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The IIa FC Prototypes

The Land-Rover Series II/IIa 109 inch did not have enough load capacity to satisfy some customers, so Rover developed a Forward Control (FC), or cab-over-engine, design for this market.

Developed at around the same time as Carmichael was building the FT/6 conversions, the factory vehicle differed from the FT/6 in that it sought to increase the gross vehicle weight, rather than simply provide more space on the same chassis.

IIa FC prototype 1

IIa FC prototype 1

IIa FC prototype 2

IIa FC prototype 2

The first prototype appeared around 1958. The front dumb irons on the chassis were extended to support the ‘cab’ structure, and the bulkhead was mounted approximately where the front bumper would have been on a standard Land-Rover. There was a flat floor in the cab, and a standard seat box grafted onto it.  Prototype number one was later photographed with a tray back rear body, and a different cab arrangement, although it is also possible that this vehicle was yet another prototype, as opposed to the same vehicle.

Prototype number 2, shown above, was closer to the final production item, though items of note include the standard doors rather than production items which had the cut-outs for the wheel arches, the 7.50x16 tyres on 5 ½ inch rims (as opposed to the wider offset 6 ½ inch production items) and the length of the rear section of the cab.

The IIa FC

The production IIA forward control Land-Rover became available to the public in 1962. It contains a modified Series IIa 109 inch chassis and 2.25 litre engine hidden under the truck style bodywork. A new sub-frame is bolted to the front of the chassis to carry the cab. The cab itself contains new panels but makes considerable use of standard Series IIa items. Rover saw this as a positive selling point for existing large volume customers.

The radiator is moved forwards and the fan is driven by its own mini prop-shaft complete with two universal joints. Most forward controls came with a drop-side tray fitted to the rear. This is supported by a sub-frame of U-channel girders and uprights fixed to the Land-Rover chassis. The arrangement is very strong but also heavy. The engine is accessible via a cover which intrudes into the rear tray by a small amount. The load area is large enough to carry an 80 inch Series I. Standard tyre size is 9.00x16.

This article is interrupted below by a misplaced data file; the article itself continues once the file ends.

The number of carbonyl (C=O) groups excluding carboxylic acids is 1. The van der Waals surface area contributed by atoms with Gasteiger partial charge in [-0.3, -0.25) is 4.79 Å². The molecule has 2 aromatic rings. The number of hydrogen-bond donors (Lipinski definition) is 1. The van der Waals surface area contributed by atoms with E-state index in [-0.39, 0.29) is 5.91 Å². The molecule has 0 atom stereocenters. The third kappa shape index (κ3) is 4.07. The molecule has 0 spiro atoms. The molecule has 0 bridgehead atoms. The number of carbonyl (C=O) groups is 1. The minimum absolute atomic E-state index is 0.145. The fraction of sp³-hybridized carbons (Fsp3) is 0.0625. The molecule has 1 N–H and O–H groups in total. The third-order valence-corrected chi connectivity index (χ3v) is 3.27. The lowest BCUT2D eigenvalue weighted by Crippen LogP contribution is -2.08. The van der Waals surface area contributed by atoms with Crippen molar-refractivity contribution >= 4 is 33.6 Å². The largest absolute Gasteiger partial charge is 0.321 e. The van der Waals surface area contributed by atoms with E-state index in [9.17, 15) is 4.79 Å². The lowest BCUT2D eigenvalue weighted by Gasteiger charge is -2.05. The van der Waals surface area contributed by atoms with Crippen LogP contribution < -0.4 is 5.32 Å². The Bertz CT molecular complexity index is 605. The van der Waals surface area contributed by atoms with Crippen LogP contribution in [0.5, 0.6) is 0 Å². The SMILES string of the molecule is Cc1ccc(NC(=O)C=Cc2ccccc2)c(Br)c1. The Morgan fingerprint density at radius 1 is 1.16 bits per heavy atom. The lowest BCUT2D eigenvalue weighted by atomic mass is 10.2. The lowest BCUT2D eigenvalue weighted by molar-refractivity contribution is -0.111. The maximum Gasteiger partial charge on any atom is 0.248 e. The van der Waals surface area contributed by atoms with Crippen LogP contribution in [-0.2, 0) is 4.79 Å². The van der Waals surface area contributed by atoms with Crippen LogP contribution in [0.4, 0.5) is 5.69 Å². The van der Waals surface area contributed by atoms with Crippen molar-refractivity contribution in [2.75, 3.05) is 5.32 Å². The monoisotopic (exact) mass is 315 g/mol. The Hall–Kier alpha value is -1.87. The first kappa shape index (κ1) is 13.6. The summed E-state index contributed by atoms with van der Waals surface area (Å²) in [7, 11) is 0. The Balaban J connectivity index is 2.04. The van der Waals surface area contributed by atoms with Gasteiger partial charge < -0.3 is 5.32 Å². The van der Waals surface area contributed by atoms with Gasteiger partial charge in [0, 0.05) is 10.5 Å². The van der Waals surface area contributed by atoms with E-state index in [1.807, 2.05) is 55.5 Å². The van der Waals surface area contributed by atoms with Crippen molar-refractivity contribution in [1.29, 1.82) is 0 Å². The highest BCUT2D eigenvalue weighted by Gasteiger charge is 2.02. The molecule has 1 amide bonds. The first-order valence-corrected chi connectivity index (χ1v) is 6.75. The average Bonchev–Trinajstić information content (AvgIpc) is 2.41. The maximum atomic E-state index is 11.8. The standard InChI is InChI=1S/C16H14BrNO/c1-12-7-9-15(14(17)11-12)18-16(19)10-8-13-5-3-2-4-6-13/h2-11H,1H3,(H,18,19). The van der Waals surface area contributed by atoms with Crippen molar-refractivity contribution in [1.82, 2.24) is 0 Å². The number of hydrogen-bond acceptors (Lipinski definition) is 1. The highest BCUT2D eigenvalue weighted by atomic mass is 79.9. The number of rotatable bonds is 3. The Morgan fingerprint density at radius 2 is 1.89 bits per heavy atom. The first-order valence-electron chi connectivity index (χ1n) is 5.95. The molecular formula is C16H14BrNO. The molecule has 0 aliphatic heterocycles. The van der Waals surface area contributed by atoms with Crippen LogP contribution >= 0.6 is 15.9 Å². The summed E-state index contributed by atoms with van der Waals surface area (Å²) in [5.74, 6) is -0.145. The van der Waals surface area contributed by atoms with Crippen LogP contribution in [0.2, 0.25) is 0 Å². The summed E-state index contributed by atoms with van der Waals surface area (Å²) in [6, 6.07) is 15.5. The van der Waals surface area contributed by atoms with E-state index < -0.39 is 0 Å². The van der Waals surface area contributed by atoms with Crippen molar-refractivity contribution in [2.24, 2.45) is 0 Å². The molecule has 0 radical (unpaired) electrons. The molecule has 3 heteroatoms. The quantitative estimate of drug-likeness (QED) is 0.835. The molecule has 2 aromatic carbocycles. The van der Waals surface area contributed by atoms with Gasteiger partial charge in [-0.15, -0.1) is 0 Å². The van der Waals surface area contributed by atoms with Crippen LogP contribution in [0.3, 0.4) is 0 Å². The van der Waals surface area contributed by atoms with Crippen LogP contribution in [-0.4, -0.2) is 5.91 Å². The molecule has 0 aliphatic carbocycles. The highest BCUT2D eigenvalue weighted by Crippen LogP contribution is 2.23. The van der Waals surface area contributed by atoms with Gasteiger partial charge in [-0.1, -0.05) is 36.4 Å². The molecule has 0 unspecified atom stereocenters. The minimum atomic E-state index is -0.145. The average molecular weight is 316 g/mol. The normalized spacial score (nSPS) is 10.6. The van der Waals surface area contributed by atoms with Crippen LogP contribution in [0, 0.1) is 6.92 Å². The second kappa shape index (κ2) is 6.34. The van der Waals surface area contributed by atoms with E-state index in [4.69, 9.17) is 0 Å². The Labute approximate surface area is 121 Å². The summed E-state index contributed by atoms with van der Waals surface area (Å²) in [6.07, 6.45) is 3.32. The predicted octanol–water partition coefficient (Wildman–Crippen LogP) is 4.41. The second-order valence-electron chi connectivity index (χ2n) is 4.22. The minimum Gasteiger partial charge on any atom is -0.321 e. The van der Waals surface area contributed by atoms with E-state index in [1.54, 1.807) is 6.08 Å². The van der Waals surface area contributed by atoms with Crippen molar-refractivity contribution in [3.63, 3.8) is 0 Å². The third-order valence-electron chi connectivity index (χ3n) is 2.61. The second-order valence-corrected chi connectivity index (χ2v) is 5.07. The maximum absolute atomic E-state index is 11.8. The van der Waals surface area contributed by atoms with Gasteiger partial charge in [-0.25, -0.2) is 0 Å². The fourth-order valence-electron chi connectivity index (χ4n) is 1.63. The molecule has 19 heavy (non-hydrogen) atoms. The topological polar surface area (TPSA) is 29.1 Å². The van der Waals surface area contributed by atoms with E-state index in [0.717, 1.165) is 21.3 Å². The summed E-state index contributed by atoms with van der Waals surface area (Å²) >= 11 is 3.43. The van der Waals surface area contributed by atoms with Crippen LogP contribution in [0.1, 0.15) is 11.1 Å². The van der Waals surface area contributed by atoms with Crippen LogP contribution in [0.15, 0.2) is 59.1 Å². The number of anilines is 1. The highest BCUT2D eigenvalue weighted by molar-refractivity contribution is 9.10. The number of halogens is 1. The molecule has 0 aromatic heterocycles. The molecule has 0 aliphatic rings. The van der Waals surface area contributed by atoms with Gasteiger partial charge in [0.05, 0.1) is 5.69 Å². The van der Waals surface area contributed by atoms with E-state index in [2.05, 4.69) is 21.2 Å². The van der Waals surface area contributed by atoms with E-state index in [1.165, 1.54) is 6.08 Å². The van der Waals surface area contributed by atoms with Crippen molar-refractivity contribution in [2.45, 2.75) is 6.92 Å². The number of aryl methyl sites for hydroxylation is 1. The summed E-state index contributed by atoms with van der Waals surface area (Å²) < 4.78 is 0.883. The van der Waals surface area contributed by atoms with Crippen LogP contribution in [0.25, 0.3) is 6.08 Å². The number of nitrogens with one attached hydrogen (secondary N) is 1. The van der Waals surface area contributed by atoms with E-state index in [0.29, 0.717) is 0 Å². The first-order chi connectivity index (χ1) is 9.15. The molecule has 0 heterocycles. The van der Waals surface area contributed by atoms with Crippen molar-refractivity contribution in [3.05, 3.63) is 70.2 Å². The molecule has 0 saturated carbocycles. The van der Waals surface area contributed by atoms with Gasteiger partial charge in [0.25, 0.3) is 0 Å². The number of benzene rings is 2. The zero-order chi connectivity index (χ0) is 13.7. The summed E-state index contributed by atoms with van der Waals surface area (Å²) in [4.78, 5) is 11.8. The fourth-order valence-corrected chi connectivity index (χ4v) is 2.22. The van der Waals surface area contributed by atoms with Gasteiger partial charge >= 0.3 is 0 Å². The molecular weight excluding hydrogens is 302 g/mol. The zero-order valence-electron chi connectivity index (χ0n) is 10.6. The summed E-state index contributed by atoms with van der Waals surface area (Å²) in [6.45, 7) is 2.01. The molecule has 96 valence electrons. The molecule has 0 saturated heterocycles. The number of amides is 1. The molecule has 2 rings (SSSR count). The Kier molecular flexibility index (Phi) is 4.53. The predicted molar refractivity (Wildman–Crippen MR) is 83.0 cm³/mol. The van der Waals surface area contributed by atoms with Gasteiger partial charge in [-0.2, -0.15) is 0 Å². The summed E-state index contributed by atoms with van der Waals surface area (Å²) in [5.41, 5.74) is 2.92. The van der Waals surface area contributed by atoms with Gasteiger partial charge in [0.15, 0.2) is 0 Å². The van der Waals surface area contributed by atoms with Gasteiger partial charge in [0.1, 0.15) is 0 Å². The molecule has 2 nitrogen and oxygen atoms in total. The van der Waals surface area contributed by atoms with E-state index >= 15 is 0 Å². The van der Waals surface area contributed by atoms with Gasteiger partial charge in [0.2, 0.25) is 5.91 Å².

The vehicle was also available as a cab/chassis without the rear sub-frame or tray. In this form it was popular for camper-conversions, fire appliances and other special projects. Quite a few forward controls were fitted with a centrally mounted power take-off driven winch. This is a very sensible position for a winch as the weight is between the axles and the winch rope can be run out either forwards or backwards through pulleys and fairleads. Inside, the cab is almost all standard Land-Rover Series IIa. Most FC's were fitted with the short pick-up style cab. Due to the extra linkages, forward control steering can be a bit vague. The tray-bodied vehicle is also nose-heavy and can be a bit un-nerving when using the brakes hard, particularly down-hill, unless there is a bit of a load in the back. The vehicle was also under-powered, as it was offered only with the 2.25 litre 4 cylinder petrol or diesel engines. The top speed of a diesel powered IIa FC is around 40 mph. The total production run of the IIa FC is thought to have been around 3193.

IIb and IIa FC

A IIb fc (left) and a IIa fc (right) for comparison

The Redwing FT/7 Fire engine conversion

Specialist conversion manufacturer Carmichael produced their 'Redwing FT/7' fire engine, based on the IIa forward control model (click on the picture to view the brochure (pdf)).

Carmichael Redwing FT/7

PDF Brochure Download: Redwing FC (site login required)

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The Series IIb

Because of the problems with brakes, engine power and such, an improved Series IIb Forward Control was released in 1966. It was offered with the larger 2.6 litre 6-cylinder petrol engine as an option. The most obvious external change was the moving of the headlights to a lower position and the sidelights to a higher position on the front panel. The wheelbase grew to 110 inches as the axles were moved slightly on the springs. New axles with a wider track and heavy-duty ENV differentials were fitted. However there were simply too many compromises in the Series IIa/IIb forward control and it was never a great success. Most were used as work trucks - they worked hard and suffered accordingly. Consequently these FC's are now quite rare, straight and complete ones especially so. The total production run of the IIb FC is thought to have been around 2305. IIb production ended in 1972, just in time to make space for the 101 FC to be produced.

Land Rover IIb FC Number 1
Land Rover IIb FC Number 1.

IIb FC number 1 has the much less powerful 2.25 diesel engine fitted. The load capacity was 30cwt, and top speed around 40mph.

Aaron Main's FC
Aaron Main's FC
Series IIb FC - Pictures © Aaron Main.

Club Link: Land-Rover Forward Controls

Website Link: Liams Fire Engine Page

If you can help out with more information about the FC vehicle types mentioned here, or maybe pics of your FC, please do so. You can contact me at This email address is being protected from spambots. You need JavaScript enabled to view it..

Land Rover IIa / IIb FC pictures

IIb FC crewcab
IIb FC crewcab.

IIb FC crewcab
IIb FC crewcab. Pic by Trey Crowther.

IIa FC campervan
IIa FC campervan.

Gert Benedetti's FC
Gert Benedetti's FC.

IIb forward control - Driffield 2008
IIb forward control - Driffield 2008.

   
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